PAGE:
John Colvin (engineer)

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This article is about the water engineer in northern India. For the lieutenant-governor of the North-West Provinces of India, see John Russell Colvin.

John Colvin, CB (born 20 August 1794) was a British engineer who served the East India Company in India, and who is mainly remembered for his role in constructing canals in northern India.

Colvin was born in Glasgow, Scotland, the son of Thomas Colvin, a local merchant. He was one of the first cadets to pass through the East India Company's Military Seminary at Addiscombe, passing his final examination in December 1809;[1] after which he was appointed to the Bengal Engineers in 1810. Over the following 27 years he was principally involved in the construction of canals in northern India.[2] He established a reputation as a first class engineer and was appointed superintendent of canals in the Delhi area, and later referred to as the "Father of irrigation in northern India".[3] Colvin became interested in the fossils found in the Siwalik Hills and gave several large donations to the Asiatic Society of Bengal's museum, as well as specimens to museums in Britain. Colvin returned to England in 1838 and married Josephine Puget Baker, the sister of his colleague and friend William Erskine Baker at Ludlow. He was also made a Companion of the Order of the Bath.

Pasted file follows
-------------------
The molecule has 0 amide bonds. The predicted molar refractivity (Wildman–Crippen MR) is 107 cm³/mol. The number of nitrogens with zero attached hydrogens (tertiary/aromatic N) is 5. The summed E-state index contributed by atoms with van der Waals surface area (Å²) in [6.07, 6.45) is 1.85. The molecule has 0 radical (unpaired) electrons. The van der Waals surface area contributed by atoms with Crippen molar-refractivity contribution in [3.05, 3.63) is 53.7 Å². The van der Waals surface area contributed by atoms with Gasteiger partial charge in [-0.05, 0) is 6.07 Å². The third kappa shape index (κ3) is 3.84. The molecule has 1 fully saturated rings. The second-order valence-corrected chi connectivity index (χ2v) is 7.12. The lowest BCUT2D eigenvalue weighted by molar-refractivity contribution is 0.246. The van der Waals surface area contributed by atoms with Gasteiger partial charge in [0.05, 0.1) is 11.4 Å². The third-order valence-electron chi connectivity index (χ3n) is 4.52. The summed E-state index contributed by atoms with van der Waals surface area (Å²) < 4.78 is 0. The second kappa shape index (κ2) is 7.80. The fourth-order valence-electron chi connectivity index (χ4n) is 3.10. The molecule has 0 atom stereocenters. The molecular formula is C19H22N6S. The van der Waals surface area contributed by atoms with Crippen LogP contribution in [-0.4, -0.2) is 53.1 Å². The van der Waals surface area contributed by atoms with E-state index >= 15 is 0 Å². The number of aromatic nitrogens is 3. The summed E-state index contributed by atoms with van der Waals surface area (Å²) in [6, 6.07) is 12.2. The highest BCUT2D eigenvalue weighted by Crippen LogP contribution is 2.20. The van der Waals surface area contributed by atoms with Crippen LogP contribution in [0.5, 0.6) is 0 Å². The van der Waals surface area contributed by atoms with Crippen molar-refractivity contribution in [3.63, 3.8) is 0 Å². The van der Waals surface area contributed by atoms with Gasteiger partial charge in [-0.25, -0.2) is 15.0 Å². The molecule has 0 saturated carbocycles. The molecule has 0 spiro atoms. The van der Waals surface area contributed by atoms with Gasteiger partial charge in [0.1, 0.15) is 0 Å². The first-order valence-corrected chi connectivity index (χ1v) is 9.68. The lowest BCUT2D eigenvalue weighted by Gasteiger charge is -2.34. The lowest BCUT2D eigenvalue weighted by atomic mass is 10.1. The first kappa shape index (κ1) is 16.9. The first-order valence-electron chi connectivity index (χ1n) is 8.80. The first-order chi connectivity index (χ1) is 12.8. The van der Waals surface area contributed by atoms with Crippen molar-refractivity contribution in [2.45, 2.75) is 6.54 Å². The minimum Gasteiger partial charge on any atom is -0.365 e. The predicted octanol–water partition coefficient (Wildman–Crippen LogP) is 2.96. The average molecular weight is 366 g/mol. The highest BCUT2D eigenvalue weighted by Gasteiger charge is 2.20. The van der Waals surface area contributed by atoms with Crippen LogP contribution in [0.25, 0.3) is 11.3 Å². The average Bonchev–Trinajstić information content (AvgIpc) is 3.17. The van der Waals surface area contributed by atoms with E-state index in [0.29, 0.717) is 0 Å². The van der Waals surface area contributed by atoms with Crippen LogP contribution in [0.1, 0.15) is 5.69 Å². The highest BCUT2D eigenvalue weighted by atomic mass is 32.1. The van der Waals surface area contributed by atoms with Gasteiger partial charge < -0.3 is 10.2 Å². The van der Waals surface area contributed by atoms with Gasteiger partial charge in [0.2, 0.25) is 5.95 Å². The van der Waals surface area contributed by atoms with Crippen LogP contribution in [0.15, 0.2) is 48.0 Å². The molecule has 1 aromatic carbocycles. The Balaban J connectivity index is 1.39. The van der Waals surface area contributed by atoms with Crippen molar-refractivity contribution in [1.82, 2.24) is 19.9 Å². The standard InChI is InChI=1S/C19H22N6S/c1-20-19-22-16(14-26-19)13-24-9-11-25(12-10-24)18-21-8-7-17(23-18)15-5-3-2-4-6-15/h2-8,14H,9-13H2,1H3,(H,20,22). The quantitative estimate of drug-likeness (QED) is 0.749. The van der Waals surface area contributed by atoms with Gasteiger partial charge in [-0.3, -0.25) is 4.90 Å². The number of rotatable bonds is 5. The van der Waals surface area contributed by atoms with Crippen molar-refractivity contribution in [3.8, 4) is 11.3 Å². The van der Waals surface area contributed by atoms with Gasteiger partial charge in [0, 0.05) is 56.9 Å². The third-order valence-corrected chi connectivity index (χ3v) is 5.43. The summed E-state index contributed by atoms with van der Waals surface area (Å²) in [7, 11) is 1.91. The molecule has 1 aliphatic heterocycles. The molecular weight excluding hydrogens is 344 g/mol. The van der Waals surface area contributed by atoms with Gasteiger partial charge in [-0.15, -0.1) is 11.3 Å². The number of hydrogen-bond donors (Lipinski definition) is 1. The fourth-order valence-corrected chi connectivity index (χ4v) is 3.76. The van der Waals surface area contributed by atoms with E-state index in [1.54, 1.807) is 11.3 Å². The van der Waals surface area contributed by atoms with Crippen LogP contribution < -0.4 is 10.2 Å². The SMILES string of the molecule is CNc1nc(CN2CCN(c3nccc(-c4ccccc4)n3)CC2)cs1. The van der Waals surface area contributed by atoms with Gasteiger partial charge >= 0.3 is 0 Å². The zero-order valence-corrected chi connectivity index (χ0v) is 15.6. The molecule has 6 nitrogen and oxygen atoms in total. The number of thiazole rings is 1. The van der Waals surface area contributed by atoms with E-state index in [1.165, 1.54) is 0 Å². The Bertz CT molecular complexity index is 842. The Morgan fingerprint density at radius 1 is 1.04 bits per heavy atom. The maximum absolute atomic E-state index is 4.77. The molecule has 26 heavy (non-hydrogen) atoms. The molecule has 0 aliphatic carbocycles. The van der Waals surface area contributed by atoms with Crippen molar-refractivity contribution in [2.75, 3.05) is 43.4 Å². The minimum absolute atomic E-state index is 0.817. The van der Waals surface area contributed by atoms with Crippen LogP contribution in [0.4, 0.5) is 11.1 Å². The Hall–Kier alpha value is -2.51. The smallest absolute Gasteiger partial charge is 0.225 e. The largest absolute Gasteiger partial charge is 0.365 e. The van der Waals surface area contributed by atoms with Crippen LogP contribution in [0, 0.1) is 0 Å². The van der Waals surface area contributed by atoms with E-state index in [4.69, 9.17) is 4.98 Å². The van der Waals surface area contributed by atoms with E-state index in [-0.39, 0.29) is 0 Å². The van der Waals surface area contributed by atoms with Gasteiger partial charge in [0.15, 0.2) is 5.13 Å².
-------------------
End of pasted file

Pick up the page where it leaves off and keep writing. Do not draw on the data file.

Colvin retired in 1839 and became involved in the work of the Ludlow Natural History Society and their museum, as well as serving on local committees, as a magistrate, and as a patron of local good causes such as education.

References[edit]

  1. ^ Vibart, H.M. (1894). Addiscombe: its heroes and men of note. Westminster: Archibald Constable. p. 42. 
  2. ^ Statement of Services of the late Colonel John Colvin, CB, Bengal Engineers. London: George Eyre and William Spottiswoode. 1871. 
  3. ^ Skempton, A. Biographical Dictionary of Civil Engineers, vol 1 1500-1830. Thomas Telford Publishing.